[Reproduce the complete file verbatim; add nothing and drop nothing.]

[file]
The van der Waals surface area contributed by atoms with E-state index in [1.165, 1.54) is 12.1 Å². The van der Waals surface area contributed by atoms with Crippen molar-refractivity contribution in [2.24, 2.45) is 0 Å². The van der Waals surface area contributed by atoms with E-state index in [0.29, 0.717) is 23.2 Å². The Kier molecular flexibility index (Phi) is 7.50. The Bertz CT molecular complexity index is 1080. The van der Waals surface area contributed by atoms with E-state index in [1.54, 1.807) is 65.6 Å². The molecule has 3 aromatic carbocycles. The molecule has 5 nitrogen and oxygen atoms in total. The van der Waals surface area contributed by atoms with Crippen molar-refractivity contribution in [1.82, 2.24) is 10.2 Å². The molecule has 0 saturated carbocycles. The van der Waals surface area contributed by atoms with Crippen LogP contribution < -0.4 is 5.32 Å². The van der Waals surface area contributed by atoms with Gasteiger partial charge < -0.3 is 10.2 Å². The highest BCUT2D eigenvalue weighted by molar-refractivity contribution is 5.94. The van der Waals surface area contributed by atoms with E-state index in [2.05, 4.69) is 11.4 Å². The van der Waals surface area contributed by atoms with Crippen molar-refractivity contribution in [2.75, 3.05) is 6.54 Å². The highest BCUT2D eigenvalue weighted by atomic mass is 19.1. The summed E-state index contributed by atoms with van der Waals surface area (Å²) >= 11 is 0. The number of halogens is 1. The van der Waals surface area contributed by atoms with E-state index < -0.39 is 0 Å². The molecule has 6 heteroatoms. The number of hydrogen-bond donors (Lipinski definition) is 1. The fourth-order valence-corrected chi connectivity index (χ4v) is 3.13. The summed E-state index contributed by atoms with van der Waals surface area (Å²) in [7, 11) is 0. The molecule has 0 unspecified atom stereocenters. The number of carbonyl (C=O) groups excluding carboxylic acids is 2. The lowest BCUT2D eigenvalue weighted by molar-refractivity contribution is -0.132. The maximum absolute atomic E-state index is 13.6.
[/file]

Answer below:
The van der Waals surface area contributed by atoms with E-state index in [1.165, 1.54) is 12.1 Å². The van der Waals surface area contributed by atoms with Crippen molar-refractivity contribution in [2.24, 2.45) is 0 Å². The van der Waals surface area contributed by atoms with E-state index in [0.29, 0.717) is 23.2 Å². The Kier molecular flexibility index (Phi) is 7.50. The Bertz CT molecular complexity index is 1080. The van der Waals surface area contributed by atoms with E-state index in [1.54, 1.807) is 65.6 Å². The molecule has 3 aromatic carbocycles. The molecule has 5 nitrogen and oxygen atoms in total. The van der Waals surface area contributed by atoms with Crippen molar-refractivity contribution in [1.82, 2.24) is 10.2 Å². The molecule has 0 saturated carbocycles. The van der Waals surface area contributed by atoms with Crippen LogP contribution < -0.4 is 5.32 Å². The van der Waals surface area contributed by atoms with Gasteiger partial charge < -0.3 is 10.2 Å². The highest BCUT2D eigenvalue weighted by molar-refractivity contribution is 5.94. The van der Waals surface area contributed by atoms with E-state index in [2.05, 4.69) is 11.4 Å². The van der Waals surface area contributed by atoms with Crippen molar-refractivity contribution in [2.75, 3.05) is 6.54 Å². The highest BCUT2D eigenvalue weighted by atomic mass is 19.1. The summed E-state index contributed by atoms with van der Waals surface area (Å²) >= 11 is 0. The number of halogens is 1. The van der Waals surface area contributed by atoms with E-state index < -0.39 is 0 Å². The molecule has 6 heteroatoms. The number of hydrogen-bond donors (Lipinski definition) is 1. The fourth-order valence-corrected chi connectivity index (χ4v) is 3.13. The summed E-state index contributed by atoms with van der Waals surface area (Å²) in [7, 11) is 0. The molecule has 0 unspecified atom stereocenters. The number of carbonyl (C=O) groups excluding carboxylic acids is 2. The lowest BCUT2D eigenvalue weighted by molar-refractivity contribution is -0.132. The maximum absolute atomic E-state index is 13.6.